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Reflecting Poole

Searching With Savvy:
The Best Search Engines

You've heard of Google. You've no doubt heard of Yahoo, too. But do you really know how to use them? If you're frustrated by search engines that give you unrelated responses ... if you're spending too much time just looking for online resources ... if you're worried that students might access the wrong kind of information ... read on. This article and ensuing articles will help you make the best use of your time when searching for resources and information on the Web. Included: The best search engines and search directories on the Web.


Two basic kinds of search tools can help you find what you're looking for on the Web -- search engines and search directories.

A search engine does one job; it searches the Web to find Web pages that contain the information indicated by the key word or words (called a search string in technical jargon) you're interested in learning more about. (Remember that term "search string." We'll have more help for you about selecting and constructing search strings in an ensuing article.)

A search directory, on the other hand, while often including its own search engine, gathers together and carefully categorizes selected Web pages into an indexed list of topics.

Let's take a look at some of those search engines and directories -- some of the best, that is.



The most popular and, possibly, the purest search engine on the Web today is Google. As such, it deserves up front focus. In addition to providing fast access to billions of Web pages, Google has many special features to help you find exactly what you're looking for.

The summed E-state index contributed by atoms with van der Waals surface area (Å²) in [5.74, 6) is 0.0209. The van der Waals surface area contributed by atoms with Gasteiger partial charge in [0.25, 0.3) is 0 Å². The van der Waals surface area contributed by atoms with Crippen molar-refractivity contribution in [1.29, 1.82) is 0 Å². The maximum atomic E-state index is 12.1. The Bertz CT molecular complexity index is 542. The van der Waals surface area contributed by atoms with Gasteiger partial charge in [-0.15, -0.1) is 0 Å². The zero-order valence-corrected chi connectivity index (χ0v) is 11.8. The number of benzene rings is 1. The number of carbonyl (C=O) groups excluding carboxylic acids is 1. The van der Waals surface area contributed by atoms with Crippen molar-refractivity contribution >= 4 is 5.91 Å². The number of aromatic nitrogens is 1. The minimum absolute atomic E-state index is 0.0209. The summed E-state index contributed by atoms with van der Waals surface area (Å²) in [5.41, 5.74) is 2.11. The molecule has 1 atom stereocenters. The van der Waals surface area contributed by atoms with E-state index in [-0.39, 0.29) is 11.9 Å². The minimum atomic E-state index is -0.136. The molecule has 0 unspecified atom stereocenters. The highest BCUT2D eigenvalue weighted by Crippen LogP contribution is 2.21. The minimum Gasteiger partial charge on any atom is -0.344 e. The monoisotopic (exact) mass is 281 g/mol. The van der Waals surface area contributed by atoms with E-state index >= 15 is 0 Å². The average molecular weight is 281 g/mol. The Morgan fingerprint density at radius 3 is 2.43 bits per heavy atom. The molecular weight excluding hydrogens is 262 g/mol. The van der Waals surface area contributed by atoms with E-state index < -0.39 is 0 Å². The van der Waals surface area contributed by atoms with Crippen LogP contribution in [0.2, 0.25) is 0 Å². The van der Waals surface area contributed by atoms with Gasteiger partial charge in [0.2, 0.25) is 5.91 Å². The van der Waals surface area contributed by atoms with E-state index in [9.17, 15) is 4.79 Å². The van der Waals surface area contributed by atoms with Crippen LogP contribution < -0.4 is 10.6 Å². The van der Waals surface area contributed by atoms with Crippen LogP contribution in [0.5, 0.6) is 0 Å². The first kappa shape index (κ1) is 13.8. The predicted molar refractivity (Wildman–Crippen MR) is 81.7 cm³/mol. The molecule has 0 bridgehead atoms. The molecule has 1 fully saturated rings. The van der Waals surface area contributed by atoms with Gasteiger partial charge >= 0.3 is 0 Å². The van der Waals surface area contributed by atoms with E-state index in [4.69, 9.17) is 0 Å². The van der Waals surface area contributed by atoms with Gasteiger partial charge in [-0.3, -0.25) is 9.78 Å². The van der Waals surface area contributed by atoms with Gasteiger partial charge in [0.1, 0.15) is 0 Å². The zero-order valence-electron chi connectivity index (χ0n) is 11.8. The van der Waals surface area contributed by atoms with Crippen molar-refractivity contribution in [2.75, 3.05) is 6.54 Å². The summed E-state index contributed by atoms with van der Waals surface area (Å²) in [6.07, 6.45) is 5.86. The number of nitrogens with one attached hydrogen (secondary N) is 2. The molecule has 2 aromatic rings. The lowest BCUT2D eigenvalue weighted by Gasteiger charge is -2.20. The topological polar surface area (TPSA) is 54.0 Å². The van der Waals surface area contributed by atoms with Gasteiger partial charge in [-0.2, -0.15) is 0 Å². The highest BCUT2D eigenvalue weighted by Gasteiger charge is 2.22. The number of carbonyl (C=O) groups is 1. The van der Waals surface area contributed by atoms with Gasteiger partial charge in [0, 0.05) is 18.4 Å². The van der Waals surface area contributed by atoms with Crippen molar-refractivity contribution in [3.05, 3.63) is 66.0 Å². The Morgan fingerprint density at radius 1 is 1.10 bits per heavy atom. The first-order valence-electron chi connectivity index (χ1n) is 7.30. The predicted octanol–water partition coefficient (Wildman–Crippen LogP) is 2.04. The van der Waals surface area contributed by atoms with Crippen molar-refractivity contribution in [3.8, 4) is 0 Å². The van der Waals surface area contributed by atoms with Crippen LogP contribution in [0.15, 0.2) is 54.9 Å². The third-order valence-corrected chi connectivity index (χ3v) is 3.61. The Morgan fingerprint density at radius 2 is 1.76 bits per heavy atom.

As far as students and teachers are concerned, some of the most useful Google tools are:

You also can search specifically for images in Google. The point to remember, though, is that search engines are not just for retrieving text; on the Web teachers and students also can find a treasure trove of multimedia resources on just about any subject under the sun.

AltaVista, like Google, is a pure search engine; it specializes in providing access to images, video, and audio. Type a search string in the box, check the button labeled Images, for example, and click Search. A selection of miniaturized picture files (called thumbprints) will be displayed. Just click a thumbprint to go to the full-sized image.

AltaVista automatically offers its filtering tool (called the Family Filter) when you're searching for Images, MP3/audio, or video -- but you need to make sure it's turned ON! That tool is exceptional in that it's password protected, thus enabling adults to protect children by preventing them from searching among uncensored Web sites.

The popular search directory Yahoo! offers two ways to access information on the Web. If you're interested in finding material about a certain subject, you can enter keywords and search the database just as you would with a search engine; or you can click a heading in Yahoo!'s index. At each level of the index, you'll find more specific categories to explore, until you locate just the information you need. In addition, Yahoo's advanced search option, like Google's, allows you to limit your search to Web sites that have been added to the database in the recent past, right up to the present day -- a handy tool if you need very current information.


Filtering is essential when you're searching for audio-visual material, especially in your classroom. All the search engines and directories mentioned above offer a filter, making it less likely users will access Web pages containing inappropriate material. That is important when you have children surfing the Web. However, filtering isn't the whole solution to inappropriate material on the Web; children need to be taught that the Web, like any risky place, should be approached with care. A later article in this series will take a closer look at the whole problem of inappropriate, objectionable material on the Web.

By Cara Bafile & Bernie Poole
Education World®
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Updated 05/10/2012